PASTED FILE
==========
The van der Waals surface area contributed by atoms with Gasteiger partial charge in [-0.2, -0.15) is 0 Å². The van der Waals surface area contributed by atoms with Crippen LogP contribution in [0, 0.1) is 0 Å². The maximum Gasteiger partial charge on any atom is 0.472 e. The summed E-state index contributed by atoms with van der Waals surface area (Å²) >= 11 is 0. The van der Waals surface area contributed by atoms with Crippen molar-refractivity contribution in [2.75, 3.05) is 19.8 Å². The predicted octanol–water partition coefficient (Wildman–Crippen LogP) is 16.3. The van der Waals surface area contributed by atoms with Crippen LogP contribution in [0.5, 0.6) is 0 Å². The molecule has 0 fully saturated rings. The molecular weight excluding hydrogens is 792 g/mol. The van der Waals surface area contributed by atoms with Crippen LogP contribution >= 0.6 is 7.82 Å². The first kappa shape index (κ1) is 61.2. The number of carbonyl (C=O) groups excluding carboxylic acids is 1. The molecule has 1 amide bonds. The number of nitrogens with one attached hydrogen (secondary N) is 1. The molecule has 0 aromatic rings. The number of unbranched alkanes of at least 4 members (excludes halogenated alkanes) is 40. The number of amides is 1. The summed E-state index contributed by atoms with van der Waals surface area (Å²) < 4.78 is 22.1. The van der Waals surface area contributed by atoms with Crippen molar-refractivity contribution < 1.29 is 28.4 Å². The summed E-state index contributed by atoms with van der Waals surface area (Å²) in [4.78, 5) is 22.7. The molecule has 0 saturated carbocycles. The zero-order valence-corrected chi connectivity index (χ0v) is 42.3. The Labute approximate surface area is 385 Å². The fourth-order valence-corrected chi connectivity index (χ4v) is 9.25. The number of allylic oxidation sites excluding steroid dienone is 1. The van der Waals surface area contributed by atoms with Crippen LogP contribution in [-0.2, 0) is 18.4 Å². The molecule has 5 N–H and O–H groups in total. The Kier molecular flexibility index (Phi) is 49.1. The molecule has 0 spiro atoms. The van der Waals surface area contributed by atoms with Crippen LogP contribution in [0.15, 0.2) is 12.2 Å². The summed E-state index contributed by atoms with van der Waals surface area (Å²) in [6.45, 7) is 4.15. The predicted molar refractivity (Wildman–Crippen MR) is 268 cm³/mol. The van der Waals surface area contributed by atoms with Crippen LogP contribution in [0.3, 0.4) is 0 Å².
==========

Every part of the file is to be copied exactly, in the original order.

The van der Waals surface area contributed by atoms with Gasteiger partial charge in [-0.2, -0.15) is 0 Å². The van der Waals surface area contributed by atoms with Crippen LogP contribution in [0, 0.1) is 0 Å². The maximum Gasteiger partial charge on any atom is 0.472 e. The summed E-state index contributed by atoms with van der Waals surface area (Å²) >= 11 is 0. The van der Waals surface area contributed by atoms with Crippen molar-refractivity contribution in [2.75, 3.05) is 19.8 Å². The predicted octanol–water partition coefficient (Wildman–Crippen LogP) is 16.3. The van der Waals surface area contributed by atoms with Crippen LogP contribution in [0.5, 0.6) is 0 Å². The molecule has 0 fully saturated rings. The molecular weight excluding hydrogens is 792 g/mol. The van der Waals surface area contributed by atoms with Crippen LogP contribution >= 0.6 is 7.82 Å². The first kappa shape index (κ1) is 61.2. The number of carbonyl (C=O) groups excluding carboxylic acids is 1. The molecule has 1 amide bonds. The number of nitrogens with one attached hydrogen (secondary N) is 1. The molecule has 0 aromatic rings. The number of unbranched alkanes of at least 4 members (excludes halogenated alkanes) is 40. The number of amides is 1. The summed E-state index contributed by atoms with van der Waals surface area (Å²) < 4.78 is 22.1. The van der Waals surface area contributed by atoms with Crippen molar-refractivity contribution < 1.29 is 28.4 Å². The summed E-state index contributed by atoms with van der Waals surface area (Å²) in [4.78, 5) is 22.7. The molecule has 0 saturated carbocycles. The zero-order valence-corrected chi connectivity index (χ0v) is 42.3. The Labute approximate surface area is 385 Å². The fourth-order valence-corrected chi connectivity index (χ4v) is 9.25. The number of allylic oxidation sites excluding steroid dienone is 1. The van der Waals surface area contributed by atoms with Crippen LogP contribution in [-0.2, 0) is 18.4 Å². The molecule has 5 N–H and O–H groups in total. The Kier molecular flexibility index (Phi) is 49.1. The molecule has 0 spiro atoms. The van der Waals surface area contributed by atoms with Crippen LogP contribution in [0.15, 0.2) is 12.2 Å². The summed E-state index contributed by atoms with van der Waals surface area (Å²) in [6.45, 7) is 4.15. The predicted molar refractivity (Wildman–Crippen MR) is 268 cm³/mol. The van der Waals surface area contributed by atoms with Crippen LogP contribution in [0.3, 0.4) is 0 Å².